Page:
Feature request, or HowTo? State-full resume rsync transfer

Brian K. White brian at aljex.com
Tue Jul 12 10:19:04 MDT 2011

On 7/12/2011 11:10 AM, Donald Pearson wrote:
> @Eberhard:  I understand what you're trying to say, but in this
> environment the reality is rsync reaches and impasse where it is unable
> to get beyond work that has already been completed before link failure
> cuts it off again.
> @Leen:  A combination of --append with --partial is what I tried,
> however --partial appears to be ignored with the --append switch is
> given.  A partial file is not generated.
> --inplace leaves me with the same problem.  Rsync will still start from
> the beginning every time, which is not a behavior this network
> environment can support.  --append unfortunately implies --inplace,
> which I'm sure is the reason it is incompatible with --partial.
> @Matthias:  --timeout actually causes more problems than it solves.
>   Without --timeout set, the server (target-side) rsync process
> continues to run, apparently indefinitely, waiting for the client
> (source-side) to talk to it again.  This behavior would be excellent,
> except that it seems that it will only talk to the original rsync
> client.  If the original rsync client process ends, and a new one is
> started, the original rsync server process does not respond to it, a new
> rsync server process is created to speak with the new rsync client
> process, and the whole transaction is unique from the original
> transaction in every way.   This means if --partial is an included
> switch, you will have 2 partial files created.  The original partial
> file will remain a partial file indefinitely.  The 2nd process will not
> pick up where the 1st process ended, it simply starts all over again
> from the beginning.
> When --timeout is set, both the server and client processes will wait
> the specified number of seconds, and then give up.  When --partial is
> used, the server will over-write the destination file with the partial
> file.   This is absolutely detrimental to sending only the differences.
> Here is a file list of the server side directory during and after the
> command 'rsync -hvzB=512 --partial --progress --timeout=30
> /images/test/AllCafeFinal_2011-06-28.temp
> A few moments after rsync has begun, the network cable between the two
> hosts is removed.
> Before:
> analyst at ubuntudesktop1010:/images/test$ ls -lah
> total 15G
> drwxr-xr-x 2 analyst analyst  64K 2011-07-12 10:35 .
> drwxr-xr-x 3 analyst root     48K 2011-07-07 16:05 ..
> -rw-r--r-- 1 analyst analyst 6.1G 2011-07-12 10:13
> AllCafeFinal_2011-06-28.temp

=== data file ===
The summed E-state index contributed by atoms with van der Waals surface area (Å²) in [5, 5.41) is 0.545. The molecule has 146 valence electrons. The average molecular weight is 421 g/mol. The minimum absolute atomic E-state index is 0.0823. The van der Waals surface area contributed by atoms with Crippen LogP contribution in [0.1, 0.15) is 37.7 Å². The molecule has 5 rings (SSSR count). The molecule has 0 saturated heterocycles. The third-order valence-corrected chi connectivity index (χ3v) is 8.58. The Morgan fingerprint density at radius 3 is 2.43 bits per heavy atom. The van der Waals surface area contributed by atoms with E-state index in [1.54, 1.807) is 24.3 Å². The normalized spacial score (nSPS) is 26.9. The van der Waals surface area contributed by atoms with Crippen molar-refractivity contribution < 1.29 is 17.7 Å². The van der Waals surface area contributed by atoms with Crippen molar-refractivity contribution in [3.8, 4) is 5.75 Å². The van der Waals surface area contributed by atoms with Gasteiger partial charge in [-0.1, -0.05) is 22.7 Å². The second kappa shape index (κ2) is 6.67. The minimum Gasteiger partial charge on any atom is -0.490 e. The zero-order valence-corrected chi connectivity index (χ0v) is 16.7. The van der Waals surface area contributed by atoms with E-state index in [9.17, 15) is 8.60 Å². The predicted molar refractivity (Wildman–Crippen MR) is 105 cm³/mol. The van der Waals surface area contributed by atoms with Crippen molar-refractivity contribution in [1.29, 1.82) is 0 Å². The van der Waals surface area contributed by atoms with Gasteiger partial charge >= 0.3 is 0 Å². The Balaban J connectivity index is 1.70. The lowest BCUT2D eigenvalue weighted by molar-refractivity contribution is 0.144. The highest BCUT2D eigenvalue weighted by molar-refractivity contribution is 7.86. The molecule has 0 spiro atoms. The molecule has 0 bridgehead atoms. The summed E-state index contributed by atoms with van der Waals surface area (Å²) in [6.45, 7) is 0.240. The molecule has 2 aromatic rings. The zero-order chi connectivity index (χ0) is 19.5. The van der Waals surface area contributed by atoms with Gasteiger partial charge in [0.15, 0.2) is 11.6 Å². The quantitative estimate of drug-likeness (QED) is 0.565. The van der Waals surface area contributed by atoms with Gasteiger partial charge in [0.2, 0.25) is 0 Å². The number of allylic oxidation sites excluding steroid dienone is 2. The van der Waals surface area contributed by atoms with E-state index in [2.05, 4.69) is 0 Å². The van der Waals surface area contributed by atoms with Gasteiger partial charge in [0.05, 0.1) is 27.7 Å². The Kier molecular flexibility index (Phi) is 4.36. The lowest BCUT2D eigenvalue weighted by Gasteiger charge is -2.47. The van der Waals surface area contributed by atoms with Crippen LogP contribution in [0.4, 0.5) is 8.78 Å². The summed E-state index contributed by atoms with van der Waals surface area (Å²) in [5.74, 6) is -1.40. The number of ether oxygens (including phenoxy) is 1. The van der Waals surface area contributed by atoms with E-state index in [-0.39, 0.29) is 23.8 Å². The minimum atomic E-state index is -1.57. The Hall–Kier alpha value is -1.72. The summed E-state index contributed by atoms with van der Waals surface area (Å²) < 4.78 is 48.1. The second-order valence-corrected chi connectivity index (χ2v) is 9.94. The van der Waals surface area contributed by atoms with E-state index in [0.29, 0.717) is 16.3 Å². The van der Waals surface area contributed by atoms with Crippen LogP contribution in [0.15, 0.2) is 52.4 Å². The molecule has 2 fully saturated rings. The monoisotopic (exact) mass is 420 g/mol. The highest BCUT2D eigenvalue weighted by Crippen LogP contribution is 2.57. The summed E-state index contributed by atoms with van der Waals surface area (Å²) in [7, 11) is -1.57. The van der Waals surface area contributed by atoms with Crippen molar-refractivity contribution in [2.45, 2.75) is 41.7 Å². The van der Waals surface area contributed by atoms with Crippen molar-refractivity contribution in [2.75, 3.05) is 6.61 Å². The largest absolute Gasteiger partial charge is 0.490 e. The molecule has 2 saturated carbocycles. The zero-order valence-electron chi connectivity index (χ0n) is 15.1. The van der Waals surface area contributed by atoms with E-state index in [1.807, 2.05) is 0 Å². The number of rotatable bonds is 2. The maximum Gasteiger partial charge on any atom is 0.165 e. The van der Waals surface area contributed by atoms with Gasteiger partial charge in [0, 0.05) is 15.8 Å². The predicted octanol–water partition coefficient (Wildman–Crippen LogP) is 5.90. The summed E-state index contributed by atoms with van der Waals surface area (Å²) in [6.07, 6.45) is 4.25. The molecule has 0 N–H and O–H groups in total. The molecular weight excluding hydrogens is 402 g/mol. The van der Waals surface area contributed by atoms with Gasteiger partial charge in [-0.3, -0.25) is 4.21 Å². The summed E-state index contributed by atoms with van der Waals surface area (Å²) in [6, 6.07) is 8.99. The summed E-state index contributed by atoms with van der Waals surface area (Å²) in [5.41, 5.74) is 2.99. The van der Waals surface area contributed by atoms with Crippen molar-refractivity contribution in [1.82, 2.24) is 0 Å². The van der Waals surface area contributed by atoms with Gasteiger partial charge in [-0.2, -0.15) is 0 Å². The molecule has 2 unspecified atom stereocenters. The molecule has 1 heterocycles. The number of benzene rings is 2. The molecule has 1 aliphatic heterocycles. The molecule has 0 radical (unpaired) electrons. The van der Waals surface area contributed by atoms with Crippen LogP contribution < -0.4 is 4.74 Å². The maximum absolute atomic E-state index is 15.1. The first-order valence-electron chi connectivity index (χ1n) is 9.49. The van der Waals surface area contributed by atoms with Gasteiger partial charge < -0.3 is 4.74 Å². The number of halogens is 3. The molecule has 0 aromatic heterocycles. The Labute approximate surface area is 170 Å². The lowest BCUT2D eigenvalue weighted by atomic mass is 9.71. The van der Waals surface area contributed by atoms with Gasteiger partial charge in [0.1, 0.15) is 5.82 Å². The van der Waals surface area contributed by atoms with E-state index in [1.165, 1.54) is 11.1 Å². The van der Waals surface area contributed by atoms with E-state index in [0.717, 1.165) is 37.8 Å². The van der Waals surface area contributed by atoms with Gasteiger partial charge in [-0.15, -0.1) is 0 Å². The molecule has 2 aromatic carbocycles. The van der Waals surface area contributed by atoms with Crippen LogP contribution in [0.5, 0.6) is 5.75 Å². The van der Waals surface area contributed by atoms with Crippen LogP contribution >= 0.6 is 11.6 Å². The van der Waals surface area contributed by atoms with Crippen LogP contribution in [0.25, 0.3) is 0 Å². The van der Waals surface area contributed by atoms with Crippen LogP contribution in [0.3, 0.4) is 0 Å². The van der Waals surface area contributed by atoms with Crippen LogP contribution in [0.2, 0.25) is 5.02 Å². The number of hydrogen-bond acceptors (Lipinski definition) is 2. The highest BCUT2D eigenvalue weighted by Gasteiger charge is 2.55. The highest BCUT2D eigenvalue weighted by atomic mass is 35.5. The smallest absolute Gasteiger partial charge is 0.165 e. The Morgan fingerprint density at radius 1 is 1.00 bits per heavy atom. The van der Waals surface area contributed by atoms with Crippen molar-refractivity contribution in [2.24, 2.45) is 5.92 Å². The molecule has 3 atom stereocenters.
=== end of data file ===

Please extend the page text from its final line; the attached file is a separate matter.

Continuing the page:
> -rw-r--r-- 1 analyst analyst 3.3G 2011-07-11 14:00
> AllCafeFinal_2011-06-28.temp.gz
> -rw-r--r-- 1 analyst analyst 3.3G 2011-04-01 13:59
> AllCafeFinal_2011-06-28.temp.gz.bak
> -rw------- 1 analyst analyst 582M 2011-07-12 10:36
> .AllCafeFinal_2011-06-28.temp.S6fwyP
> -rw-r--r-- 1 root    root    1.1G 2011-07-11 11:23 rsync.pcap
> As you can see the destination file is 6.1 Gigs in size.  The partial
> file has grown to 582 Megabytes.
> Now the network cable is pulled, and after 30 seconds both rsync client
> and servers time out.  By the way the source file is 7.5 Gigs in this
> scenario.
> After:
> analyst at ubuntudesktop1010:/images/test$ ls -lah
> total 8.3G
> drwxr-xr-x 2 analyst analyst  64K 2011-07-12 10:37 .
> drwxr-xr-x 3 analyst root     48K 2011-07-07 16:05 ..
> -rw-r--r-- 1 analyst analyst 583M 2011-07-12 10:37
> AllCafeFinal_2011-06-28.temp
> -rw-r--r-- 1 analyst analyst 3.3G 2011-07-11 14:00
> AllCafeFinal_2011-06-28.temp.gz
> -rw-r--r-- 1 analyst analyst 3.3G 2011-04-01 13:59
> AllCafeFinal_2011-06-28.temp.gz.bak
> -rw-r--r-- 1 root    root    1.1G 2011-07-11 11:23 rsync.pcap
> analyst at ubuntudesktop1010:/images/test$
> Now you can see the original 6.1 Gig destination file is gone.  It has
> been replaced with The 583 Megabyte partial file.  If I run rsync again,
> rsync is going to have to send the entire 7 gigs remainder.  It can no
> longer only send the difference between the source and destination,
> because the destination has been destroyed.
> --inplace leaves me with the issue of needing to re-check data that has
> already been sent, every time.  I need to avoid that.   --append implies
> --inplace and so inherits it's issues so that also isn't an option.
> As far as I can tell, rsync is unable to resume a failed transfer.  At
> best rsync starts a fresh transfer over again, but by design doesn't
> need to re-send what it already sent.  Of course I am very much open to
> being wrong about this statement and I appreciate everyone who has taken
> the time to consider my issue and offer suggestions.
> 3 potential ways for a true resume to be accomplished come to mind.
>   - keep the indefinite timeout of rsync server, but enable it to
> respond to new client connections so it can continue to write to the
> same partial file
>   - add a feature that allows rsync to memory dump on timeout, so that a